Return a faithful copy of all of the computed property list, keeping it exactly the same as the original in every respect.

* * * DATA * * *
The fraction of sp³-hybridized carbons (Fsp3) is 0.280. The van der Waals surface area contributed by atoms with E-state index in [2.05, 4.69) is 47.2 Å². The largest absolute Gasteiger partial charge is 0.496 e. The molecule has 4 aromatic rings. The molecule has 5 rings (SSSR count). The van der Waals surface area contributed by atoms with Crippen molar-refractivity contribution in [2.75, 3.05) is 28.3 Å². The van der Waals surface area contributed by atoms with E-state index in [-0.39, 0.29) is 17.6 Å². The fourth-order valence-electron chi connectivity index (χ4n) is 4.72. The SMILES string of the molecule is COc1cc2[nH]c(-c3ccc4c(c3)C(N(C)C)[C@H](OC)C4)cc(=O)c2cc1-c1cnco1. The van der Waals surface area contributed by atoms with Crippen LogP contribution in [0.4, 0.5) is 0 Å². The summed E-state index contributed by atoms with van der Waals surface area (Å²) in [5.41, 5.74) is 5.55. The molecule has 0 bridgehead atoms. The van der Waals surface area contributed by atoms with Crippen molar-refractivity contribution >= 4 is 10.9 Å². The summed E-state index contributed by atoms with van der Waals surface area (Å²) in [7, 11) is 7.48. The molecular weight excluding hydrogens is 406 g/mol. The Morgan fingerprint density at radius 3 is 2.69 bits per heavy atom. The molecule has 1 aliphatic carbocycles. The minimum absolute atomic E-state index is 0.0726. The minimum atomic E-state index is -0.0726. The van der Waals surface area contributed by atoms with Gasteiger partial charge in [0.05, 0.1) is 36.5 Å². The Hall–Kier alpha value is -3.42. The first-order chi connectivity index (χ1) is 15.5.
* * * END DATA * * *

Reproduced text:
The fraction of sp³-hybridized carbons (Fsp3) is 0.280. The van der Waals surface area contributed by atoms with E-state index in [2.05, 4.69) is 47.2 Å². The largest absolute Gasteiger partial charge is 0.496 e. The molecule has 4 aromatic rings. The molecule has 5 rings (SSSR count). The van der Waals surface area contributed by atoms with Crippen molar-refractivity contribution in [2.75, 3.05) is 28.3 Å². The van der Waals surface area contributed by atoms with E-state index in [-0.39, 0.29) is 17.6 Å². The fourth-order valence-electron chi connectivity index (χ4n) is 4.72. The SMILES string of the molecule is COc1cc2[nH]c(-c3ccc4c(c3)C(N(C)C)[C@H](OC)C4)cc(=O)c2cc1-c1cnco1. The van der Waals surface area contributed by atoms with Crippen LogP contribution in [0.4, 0.5) is 0 Å². The summed E-state index contributed by atoms with van der Waals surface area (Å²) in [5.41, 5.74) is 5.55. The molecule has 0 bridgehead atoms. The van der Waals surface area contributed by atoms with Crippen molar-refractivity contribution >= 4 is 10.9 Å². The summed E-state index contributed by atoms with van der Waals surface area (Å²) in [7, 11) is 7.48. The molecular weight excluding hydrogens is 406 g/mol. The Morgan fingerprint density at radius 3 is 2.69 bits per heavy atom. The molecule has 1 aliphatic carbocycles. The minimum absolute atomic E-state index is 0.0726. The minimum atomic E-state index is -0.0726. The van der Waals surface area contributed by atoms with Gasteiger partial charge in [0.05, 0.1) is 36.5 Å². The Hall–Kier alpha value is -3.42. The first-order chi connectivity index (χ1) is 15.5.